Obedience: Milgram's research

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  • Created by: Gottowork
  • Created on: 15-05-16 12:19
What is obedience?
A form of social influence in which an individual follows a direct order, usually from a figure of authority
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How many participants did Milgram recruit, and how?
40 male participants through newspaper adverts, offered $4.50 to take part
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What sort of draw was there for the roles of 'learner' and 'teacher'?
Rigged - confederate Mr Wallace was always the learner
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What happened in Milgram's study?
Learner strapped in chair in other room - teacher told to give him increasingly severe shocks whenever the learner made mistake on learning task - started at 15V then rose through 30V levels to 450V. No response after 315V. All participants debriefed
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What did the experimenter give to the teacher when turned to for guidance?
A sequence of four standard 'prods', e.g. 'Please continue'
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Were the shocks real?
No, the first one a 45V was demonstrated to the teacher, but thereafter the shocks were not real
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What did Milgram find?
No participants stopped below 300V, 65% went all the way to 450V despite 14 psychology students predicting no more than 3% would go to 450V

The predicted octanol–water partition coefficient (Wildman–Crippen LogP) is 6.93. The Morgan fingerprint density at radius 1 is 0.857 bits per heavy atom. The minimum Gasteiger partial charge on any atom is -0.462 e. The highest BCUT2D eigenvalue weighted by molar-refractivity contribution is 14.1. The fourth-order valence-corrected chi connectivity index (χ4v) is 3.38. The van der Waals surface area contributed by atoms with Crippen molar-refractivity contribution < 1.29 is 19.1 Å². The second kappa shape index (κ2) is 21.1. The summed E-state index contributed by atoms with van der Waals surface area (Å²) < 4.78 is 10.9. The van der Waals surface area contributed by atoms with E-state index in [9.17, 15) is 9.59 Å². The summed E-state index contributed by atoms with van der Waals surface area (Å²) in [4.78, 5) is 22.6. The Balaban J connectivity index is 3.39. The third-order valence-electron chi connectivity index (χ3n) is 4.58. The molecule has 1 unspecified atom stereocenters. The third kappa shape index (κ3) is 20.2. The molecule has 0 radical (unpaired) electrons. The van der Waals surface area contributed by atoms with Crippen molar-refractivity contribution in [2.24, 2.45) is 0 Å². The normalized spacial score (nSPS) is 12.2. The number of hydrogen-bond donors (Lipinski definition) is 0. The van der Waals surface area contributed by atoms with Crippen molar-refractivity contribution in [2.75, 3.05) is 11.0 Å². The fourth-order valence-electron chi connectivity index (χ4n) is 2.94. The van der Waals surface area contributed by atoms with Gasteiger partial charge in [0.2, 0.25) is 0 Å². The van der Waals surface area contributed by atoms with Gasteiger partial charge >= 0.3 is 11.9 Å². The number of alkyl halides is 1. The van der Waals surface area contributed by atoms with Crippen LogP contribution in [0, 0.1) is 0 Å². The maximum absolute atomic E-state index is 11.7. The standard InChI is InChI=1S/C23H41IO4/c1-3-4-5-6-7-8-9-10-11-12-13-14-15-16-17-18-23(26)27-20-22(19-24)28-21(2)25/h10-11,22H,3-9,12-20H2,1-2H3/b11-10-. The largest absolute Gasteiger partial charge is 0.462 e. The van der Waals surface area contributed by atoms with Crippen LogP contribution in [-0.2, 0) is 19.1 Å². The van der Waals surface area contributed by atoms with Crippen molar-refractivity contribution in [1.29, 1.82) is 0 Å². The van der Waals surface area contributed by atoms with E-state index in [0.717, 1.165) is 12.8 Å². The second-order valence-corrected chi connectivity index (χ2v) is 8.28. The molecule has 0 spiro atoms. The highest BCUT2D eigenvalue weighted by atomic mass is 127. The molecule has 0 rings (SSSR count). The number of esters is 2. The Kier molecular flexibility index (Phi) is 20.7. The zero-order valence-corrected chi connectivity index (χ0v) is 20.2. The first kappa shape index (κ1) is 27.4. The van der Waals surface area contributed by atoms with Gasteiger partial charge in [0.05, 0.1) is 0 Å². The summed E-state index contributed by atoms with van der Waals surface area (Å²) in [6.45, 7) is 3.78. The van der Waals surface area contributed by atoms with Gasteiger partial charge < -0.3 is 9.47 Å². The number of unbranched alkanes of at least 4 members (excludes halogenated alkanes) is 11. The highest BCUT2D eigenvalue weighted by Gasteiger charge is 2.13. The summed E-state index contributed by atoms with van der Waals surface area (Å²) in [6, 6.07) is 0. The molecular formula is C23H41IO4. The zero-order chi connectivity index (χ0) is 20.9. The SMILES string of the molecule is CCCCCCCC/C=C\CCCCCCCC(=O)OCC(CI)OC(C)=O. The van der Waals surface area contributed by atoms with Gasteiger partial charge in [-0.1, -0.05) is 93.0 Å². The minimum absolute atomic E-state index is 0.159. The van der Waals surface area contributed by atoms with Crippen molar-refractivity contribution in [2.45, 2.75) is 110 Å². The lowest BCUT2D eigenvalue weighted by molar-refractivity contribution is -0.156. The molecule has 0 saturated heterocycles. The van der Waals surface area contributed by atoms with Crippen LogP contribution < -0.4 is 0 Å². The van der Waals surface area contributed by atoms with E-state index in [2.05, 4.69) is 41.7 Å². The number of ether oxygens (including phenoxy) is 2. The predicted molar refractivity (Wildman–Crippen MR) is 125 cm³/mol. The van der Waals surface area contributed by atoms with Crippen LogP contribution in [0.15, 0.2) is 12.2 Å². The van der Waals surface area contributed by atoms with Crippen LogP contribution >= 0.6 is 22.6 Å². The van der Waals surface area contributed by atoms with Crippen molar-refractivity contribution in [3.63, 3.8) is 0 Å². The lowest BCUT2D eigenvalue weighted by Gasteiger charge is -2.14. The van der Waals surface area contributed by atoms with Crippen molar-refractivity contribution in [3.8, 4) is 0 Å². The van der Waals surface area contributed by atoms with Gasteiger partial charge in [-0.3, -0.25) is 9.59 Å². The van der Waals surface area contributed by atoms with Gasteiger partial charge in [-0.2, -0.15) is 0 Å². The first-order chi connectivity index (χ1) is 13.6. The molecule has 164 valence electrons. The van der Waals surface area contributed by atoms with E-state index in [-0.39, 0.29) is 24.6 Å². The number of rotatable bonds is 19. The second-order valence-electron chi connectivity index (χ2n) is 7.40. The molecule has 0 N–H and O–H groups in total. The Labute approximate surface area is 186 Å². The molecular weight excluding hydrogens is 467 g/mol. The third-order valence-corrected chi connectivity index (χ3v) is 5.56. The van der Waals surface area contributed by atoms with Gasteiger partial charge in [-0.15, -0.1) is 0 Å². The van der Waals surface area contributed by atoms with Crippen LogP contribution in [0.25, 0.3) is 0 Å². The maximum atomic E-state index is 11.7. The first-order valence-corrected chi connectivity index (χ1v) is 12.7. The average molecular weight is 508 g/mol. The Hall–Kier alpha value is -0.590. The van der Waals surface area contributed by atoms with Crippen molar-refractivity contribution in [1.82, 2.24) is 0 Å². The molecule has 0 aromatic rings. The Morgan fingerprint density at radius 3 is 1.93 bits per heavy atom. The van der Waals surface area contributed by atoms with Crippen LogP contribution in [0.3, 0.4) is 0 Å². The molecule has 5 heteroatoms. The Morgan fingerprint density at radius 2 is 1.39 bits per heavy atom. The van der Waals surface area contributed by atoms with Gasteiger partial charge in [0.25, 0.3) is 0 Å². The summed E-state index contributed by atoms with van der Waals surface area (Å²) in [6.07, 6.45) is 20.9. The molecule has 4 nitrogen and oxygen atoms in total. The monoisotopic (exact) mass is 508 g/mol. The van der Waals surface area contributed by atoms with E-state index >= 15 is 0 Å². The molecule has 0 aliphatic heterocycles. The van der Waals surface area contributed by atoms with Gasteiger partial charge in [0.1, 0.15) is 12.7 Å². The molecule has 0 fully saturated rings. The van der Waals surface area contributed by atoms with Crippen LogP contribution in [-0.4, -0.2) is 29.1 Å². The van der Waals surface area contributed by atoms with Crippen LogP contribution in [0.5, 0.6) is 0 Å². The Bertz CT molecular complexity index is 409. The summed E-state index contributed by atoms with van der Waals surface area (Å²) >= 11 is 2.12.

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Why is Milgram's study said to have a low internal validity?
Orne and Holland - participants guessed shocks weren't real, Milgram himself reported 70% of his participants said they believed shocks were genuine
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What did Sheridan and King do?
Conducted similar study to Milgram's - real shocks given to puppy. 54% of male participants and 100% of females delivered what they thought was fatal shock. So effects of Milgram's study genuine
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Why does Milgram's research have good external validity?
Lab environment accurately reflected wider authority relationships in real life - e.g. Hofling et al. nurses, 21 out of 22 obeying. So findings can be generalised
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Why are there ethical issues in Milgram's study?
Allocation of roles actually fixed - participants were deceived, and many were extremely upset at harming another human. Betrayal of trust - could damage reputation
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How many participants did Milgram recruit, and how?

Back

40 male participants through newspaper adverts, offered $4.50 to take part

Card 3

Front

What sort of draw was there for the roles of 'learner' and 'teacher'?

Back

Preview of the front of card 3

Card 4

Front

What happened in Milgram's study?

Back

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Card 5

Front

What did the experimenter give to the teacher when turned to for guidance?

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